Reasons Why the Element of Surprise Is Working in Rap
When it comes to today’s music industry, the element of surprise isn’t an easy thing to pull off. Many fans, especially fans of hip-hop, may feel that they’ve seen and heard it all. But then, BOOM!, you’re knocked out of your seat after an artist drops an amazing project out of nowhere. Thus far in 2015, there have been a few artists that have proven that hip-hop is in a viable space to be able to use this time-tested but newly reinvigorated public relations tool.
We have decided to look at some of the biggest reasons why hip-hop is benefitting from the element of surprise.
The whole “flood the market” strategy seems to slowly be dying out, giving way to more risk-taking and allowing projects to marinate with fans. Couple that with the potential that a surprise project has to get fans talking, and you’ve got a recipe for lot of buzz and points for creativity.
Kendrick Lamar’s To Pimp A Butterfly had tons of buzz upon its release and is arguably the most artistically challenging hip-hop album of the year. So when K. Dot released it a week early, to the surprise of fans and critics, it made for a perfect storm of artistic expression and mainstream appeal. Checkmate.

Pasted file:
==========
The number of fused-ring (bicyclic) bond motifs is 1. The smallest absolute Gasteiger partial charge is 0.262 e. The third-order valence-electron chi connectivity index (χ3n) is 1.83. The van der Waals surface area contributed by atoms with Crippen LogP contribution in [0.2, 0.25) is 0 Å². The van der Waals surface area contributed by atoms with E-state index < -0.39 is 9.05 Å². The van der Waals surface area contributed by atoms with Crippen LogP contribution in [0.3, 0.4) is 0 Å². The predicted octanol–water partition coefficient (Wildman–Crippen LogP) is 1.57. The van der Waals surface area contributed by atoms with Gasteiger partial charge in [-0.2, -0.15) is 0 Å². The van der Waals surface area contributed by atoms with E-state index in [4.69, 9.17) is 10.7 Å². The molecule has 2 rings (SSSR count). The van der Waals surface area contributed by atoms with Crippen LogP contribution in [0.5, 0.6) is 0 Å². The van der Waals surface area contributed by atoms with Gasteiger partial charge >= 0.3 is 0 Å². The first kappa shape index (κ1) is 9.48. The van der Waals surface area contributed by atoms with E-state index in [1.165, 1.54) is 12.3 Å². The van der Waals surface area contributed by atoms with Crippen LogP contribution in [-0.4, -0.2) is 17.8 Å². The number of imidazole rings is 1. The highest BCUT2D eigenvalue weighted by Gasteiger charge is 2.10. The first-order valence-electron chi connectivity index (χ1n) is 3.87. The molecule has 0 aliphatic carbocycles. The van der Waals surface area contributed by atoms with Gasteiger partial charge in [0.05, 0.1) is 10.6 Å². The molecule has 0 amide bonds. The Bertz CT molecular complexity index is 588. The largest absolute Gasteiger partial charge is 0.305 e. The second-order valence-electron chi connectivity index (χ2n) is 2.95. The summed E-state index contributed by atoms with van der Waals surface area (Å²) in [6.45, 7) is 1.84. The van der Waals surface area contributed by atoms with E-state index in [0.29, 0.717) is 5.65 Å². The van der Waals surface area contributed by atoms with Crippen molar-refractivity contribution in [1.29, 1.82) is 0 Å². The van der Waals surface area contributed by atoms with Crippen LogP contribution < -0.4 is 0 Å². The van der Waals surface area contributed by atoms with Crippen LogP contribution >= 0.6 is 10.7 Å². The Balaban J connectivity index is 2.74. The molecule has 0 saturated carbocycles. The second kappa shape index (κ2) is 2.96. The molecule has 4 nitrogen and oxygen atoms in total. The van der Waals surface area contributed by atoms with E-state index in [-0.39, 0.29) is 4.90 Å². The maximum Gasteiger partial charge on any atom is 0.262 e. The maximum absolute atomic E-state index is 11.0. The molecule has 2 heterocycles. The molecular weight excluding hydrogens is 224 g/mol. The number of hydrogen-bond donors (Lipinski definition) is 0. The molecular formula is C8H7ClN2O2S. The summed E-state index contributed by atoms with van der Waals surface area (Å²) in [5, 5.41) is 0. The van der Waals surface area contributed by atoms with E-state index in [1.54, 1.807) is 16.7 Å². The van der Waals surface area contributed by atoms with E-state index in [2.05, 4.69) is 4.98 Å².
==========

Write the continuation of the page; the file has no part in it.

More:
It’s not a secret: social media now runs hip-hop. You drop that surprise album, mix tape, or collabo, and your fan base immediately gets to talking, listening, viewing and sharing. Play it right, and it’s win-win all around.
It also lets fans be fans. With social media allowing everybody to play the music critic, surprise drops momentarily put us back in the place of fans. They catch us off guard. True, an artist like Dr. Dre already had the stars aligned in his favor. But in dropping the Compton album not too long ago, he got newer fans, who might have missed catching him in the 2001 era and earlier, buzzing as much as his older fans.
Plus it’s good for music: When a project from a rival artist drops from out of the blue and gets a ton of buzz, naturally it’s going to stoke the need for other rappers to one-up the competition. Meek, we’re looking at you.